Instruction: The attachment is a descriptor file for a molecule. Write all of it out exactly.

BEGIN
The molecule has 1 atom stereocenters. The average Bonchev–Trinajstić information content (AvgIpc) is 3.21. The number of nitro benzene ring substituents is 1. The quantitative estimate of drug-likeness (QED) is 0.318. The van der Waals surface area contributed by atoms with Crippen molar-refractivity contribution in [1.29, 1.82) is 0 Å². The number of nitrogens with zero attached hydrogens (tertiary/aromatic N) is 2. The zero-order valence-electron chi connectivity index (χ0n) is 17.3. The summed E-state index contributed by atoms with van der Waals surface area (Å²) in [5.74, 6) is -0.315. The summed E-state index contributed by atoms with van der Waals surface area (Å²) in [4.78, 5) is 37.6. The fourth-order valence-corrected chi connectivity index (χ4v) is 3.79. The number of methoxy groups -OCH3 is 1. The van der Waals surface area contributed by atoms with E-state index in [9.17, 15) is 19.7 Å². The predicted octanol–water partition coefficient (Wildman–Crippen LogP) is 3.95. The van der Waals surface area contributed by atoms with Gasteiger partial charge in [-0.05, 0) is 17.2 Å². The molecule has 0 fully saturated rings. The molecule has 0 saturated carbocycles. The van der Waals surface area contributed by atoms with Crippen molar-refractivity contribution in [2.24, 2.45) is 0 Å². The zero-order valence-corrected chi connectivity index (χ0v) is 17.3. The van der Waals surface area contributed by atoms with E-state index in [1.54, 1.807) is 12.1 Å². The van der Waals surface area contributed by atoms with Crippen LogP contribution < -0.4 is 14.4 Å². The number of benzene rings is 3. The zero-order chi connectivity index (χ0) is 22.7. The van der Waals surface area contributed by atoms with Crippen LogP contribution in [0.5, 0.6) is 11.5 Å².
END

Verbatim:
The molecule has 1 atom stereocenters. The average Bonchev–Trinajstić information content (AvgIpc) is 3.21. The number of nitro benzene ring substituents is 1. The quantitative estimate of drug-likeness (QED) is 0.318. The van der Waals surface area contributed by atoms with Crippen molar-refractivity contribution in [1.29, 1.82) is 0 Å². The number of nitrogens with zero attached hydrogens (tertiary/aromatic N) is 2. The zero-order valence-electron chi connectivity index (χ0n) is 17.3. The summed E-state index contributed by atoms with van der Waals surface area (Å²) in [5.74, 6) is -0.315. The summed E-state index contributed by atoms with van der Waals surface area (Å²) in [4.78, 5) is 37.6. The fourth-order valence-corrected chi connectivity index (χ4v) is 3.79. The number of methoxy groups -OCH3 is 1. The van der Waals surface area contributed by atoms with E-state index in [9.17, 15) is 19.7 Å². The predicted octanol–water partition coefficient (Wildman–Crippen LogP) is 3.95. The van der Waals surface area contributed by atoms with Gasteiger partial charge in [-0.05, 0) is 17.2 Å². The molecule has 0 fully saturated rings. The molecule has 0 saturated carbocycles. The van der Waals surface area contributed by atoms with Crippen molar-refractivity contribution in [2.24, 2.45) is 0 Å². The zero-order valence-corrected chi connectivity index (χ0v) is 17.3. The van der Waals surface area contributed by atoms with E-state index in [1.54, 1.807) is 12.1 Å². The van der Waals surface area contributed by atoms with Crippen LogP contribution < -0.4 is 14.4 Å². The number of benzene rings is 3. The zero-order chi connectivity index (χ0) is 22.7. The van der Waals surface area contributed by atoms with Crippen LogP contribution in [0.5, 0.6) is 11.5 Å².